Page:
by Ed Firmin
Posted on Thursday, January 5th, 2017 at 14:16
Back in June 2016 the UK was in a frenzy. The surprise vote to leave the EU caused a furore among property investors, housing experts and the wider construction industry. But how has the UK housing market actually been affected, if at all? We take a look.
The initial shock of the referendum certainly made investors cautious, especially in London, with sales enquiries and new instructions falling over the summer months, and more deals falling through than previously. But in September 2016, property demand started to grow again, albeit slowly. Eight months on and the outlook is bright, as national demand from buyers continues to follow an upward trajectory.
Overall, there has been no significant change in the UK housing market since 2015. In fact, according to the Nationwide House Price Index, the UK annual house price growth for 2016 ended at 4.5%, exactly the same figure as for 2015. The Royal Institution of Chartered Surveyors also claimed in September that the housing market had “settled down” again since the referendum. However, the annual growth seen in London did fall below the UK average for the first time in eight years, demonstrating the possible influence of Brexit on property investors in the capital, where property prices are more than double the national average. As the Nationwide report mentions, “house price prospects will depend crucially on developments in the wider economy, around which there is a greater degree of uncertainty than usual”.
On the bright side, UK interest rates have fallen to a record low in recent months – reaching 0.25% in September 2016 – making it easier for investors to purchase property. Many see this as the Bank of England’s way of pacifying concerned buyers and sellers, as well as encouraging a hesitant property market to keep prices buoyant, and with any luck we will see further growth in 2017.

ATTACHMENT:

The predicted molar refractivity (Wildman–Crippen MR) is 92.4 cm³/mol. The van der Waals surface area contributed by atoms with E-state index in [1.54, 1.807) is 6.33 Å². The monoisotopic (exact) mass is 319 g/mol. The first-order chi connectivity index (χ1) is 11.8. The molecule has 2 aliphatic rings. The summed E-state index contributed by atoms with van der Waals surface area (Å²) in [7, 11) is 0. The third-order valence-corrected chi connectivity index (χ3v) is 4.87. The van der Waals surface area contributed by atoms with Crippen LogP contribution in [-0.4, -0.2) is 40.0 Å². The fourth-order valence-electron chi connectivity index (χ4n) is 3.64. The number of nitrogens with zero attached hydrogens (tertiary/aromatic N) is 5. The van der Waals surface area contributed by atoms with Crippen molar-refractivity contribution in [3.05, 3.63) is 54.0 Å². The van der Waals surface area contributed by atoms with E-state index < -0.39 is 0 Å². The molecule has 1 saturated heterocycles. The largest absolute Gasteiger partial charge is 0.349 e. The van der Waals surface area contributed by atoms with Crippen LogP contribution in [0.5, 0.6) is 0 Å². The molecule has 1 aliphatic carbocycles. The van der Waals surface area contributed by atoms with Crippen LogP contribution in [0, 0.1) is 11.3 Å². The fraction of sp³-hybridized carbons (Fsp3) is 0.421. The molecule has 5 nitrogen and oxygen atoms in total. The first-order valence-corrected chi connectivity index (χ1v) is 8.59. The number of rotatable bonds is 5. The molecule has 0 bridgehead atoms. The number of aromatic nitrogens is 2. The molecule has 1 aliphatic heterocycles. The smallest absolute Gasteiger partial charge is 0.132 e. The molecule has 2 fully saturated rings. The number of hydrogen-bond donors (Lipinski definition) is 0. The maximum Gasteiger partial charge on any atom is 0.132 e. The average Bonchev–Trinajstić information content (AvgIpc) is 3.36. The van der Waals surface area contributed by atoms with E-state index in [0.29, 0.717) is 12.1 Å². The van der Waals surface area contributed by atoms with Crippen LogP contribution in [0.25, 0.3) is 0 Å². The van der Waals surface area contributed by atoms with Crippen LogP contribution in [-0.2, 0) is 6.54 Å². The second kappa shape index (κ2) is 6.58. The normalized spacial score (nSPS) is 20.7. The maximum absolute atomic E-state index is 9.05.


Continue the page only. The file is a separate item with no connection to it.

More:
After all, we haven’t even left the EU yet and the process could take years to complete, with the UK remaining part of the EU for at least two years after Article 50 is implemented in March of this year. As such it is far too early to predict what will happen and in many ways, there is no point in worrying about what will happen in the short term. Investors may spend a little more time speculating, but if the price is right, deals will still be done.
So, what are the forecasts for the future of the UK housing market? According to a recent BBC article, predictions for 2017 range from a 4% decline to 4% growth. But there is hope. We are already seeing Government approval for 14 Garden Villages – self-contained communities surrounded by green belt land – to be built across the country to ease housing shortages. This will also give the construction industry a well-needed boost in a time of uncertainty.
However, heading into the new year, the resounding conclusion is that it will be hard to speculate on what will happen until the Government publishes further details of its Brexit manifesto, which it has agreed to do by March 2017. We’ll take another look then, so watch this space!
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